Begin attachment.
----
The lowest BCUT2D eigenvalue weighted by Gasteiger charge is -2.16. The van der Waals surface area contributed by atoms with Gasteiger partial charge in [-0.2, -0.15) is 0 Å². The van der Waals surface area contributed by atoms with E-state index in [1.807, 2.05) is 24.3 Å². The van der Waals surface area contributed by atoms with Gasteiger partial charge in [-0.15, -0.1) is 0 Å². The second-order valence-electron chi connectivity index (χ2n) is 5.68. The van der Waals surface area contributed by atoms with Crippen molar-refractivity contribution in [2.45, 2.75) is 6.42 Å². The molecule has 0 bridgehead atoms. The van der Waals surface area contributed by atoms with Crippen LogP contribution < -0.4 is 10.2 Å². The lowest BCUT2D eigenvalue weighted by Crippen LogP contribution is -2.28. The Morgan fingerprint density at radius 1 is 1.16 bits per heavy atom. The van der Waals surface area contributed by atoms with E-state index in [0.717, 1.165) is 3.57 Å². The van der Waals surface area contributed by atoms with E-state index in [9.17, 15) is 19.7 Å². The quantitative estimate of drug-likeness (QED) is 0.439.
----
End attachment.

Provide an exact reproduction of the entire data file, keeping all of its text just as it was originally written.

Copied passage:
The lowest BCUT2D eigenvalue weighted by Gasteiger charge is -2.16. The van der Waals surface area contributed by atoms with Gasteiger partial charge in [-0.2, -0.15) is 0 Å². The van der Waals surface area contributed by atoms with E-state index in [1.807, 2.05) is 24.3 Å². The van der Waals surface area contributed by atoms with Gasteiger partial charge in [-0.15, -0.1) is 0 Å². The second-order valence-electron chi connectivity index (χ2n) is 5.68. The van der Waals surface area contributed by atoms with Crippen molar-refractivity contribution in [2.45, 2.75) is 6.42 Å². The molecule has 0 bridgehead atoms. The van der Waals surface area contributed by atoms with Crippen LogP contribution < -0.4 is 10.2 Å². The lowest BCUT2D eigenvalue weighted by Crippen LogP contribution is -2.28. The Morgan fingerprint density at radius 1 is 1.16 bits per heavy atom. The van der Waals surface area contributed by atoms with E-state index in [0.717, 1.165) is 3.57 Å². The van der Waals surface area contributed by atoms with E-state index in [9.17, 15) is 19.7 Å². The quantitative estimate of drug-likeness (QED) is 0.439.